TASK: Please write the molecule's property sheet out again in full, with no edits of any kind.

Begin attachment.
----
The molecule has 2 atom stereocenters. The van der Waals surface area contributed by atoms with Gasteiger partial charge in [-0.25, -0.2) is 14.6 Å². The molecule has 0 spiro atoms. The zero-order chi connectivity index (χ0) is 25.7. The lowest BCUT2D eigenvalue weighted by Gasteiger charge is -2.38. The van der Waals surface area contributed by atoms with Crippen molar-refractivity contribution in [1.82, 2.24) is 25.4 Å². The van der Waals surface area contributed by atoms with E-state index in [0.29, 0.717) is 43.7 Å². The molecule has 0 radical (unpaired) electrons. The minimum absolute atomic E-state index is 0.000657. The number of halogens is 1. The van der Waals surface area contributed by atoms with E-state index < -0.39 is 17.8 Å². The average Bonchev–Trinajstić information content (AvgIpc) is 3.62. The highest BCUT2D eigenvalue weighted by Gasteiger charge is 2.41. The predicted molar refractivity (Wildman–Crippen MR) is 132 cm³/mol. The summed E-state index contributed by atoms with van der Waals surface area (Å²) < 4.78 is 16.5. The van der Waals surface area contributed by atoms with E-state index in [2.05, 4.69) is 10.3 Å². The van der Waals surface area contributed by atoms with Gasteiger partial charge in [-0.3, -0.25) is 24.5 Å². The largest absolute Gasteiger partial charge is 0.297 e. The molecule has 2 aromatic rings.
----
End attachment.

The molecule has 2 atom stereocenters. The van der Waals surface area contributed by atoms with Gasteiger partial charge in [-0.25, -0.2) is 14.6 Å². The molecule has 0 spiro atoms. The zero-order chi connectivity index (χ0) is 25.7. The lowest BCUT2D eigenvalue weighted by Gasteiger charge is -2.38. The van der Waals surface area contributed by atoms with Crippen molar-refractivity contribution in [1.82, 2.24) is 25.4 Å². The van der Waals surface area contributed by atoms with E-state index in [0.29, 0.717) is 43.7 Å². The molecule has 0 radical (unpaired) electrons. The minimum absolute atomic E-state index is 0.000657. The number of halogens is 1. The van der Waals surface area contributed by atoms with E-state index < -0.39 is 17.8 Å². The average Bonchev–Trinajstić information content (AvgIpc) is 3.62. The highest BCUT2D eigenvalue weighted by Gasteiger charge is 2.41. The predicted molar refractivity (Wildman–Crippen MR) is 132 cm³/mol. The summed E-state index contributed by atoms with van der Waals surface area (Å²) < 4.78 is 16.5. The van der Waals surface area contributed by atoms with E-state index in [2.05, 4.69) is 10.3 Å². The van der Waals surface area contributed by atoms with Gasteiger partial charge in [-0.3, -0.25) is 24.5 Å². The largest absolute Gasteiger partial charge is 0.297 e. The molecule has 2 aromatic rings.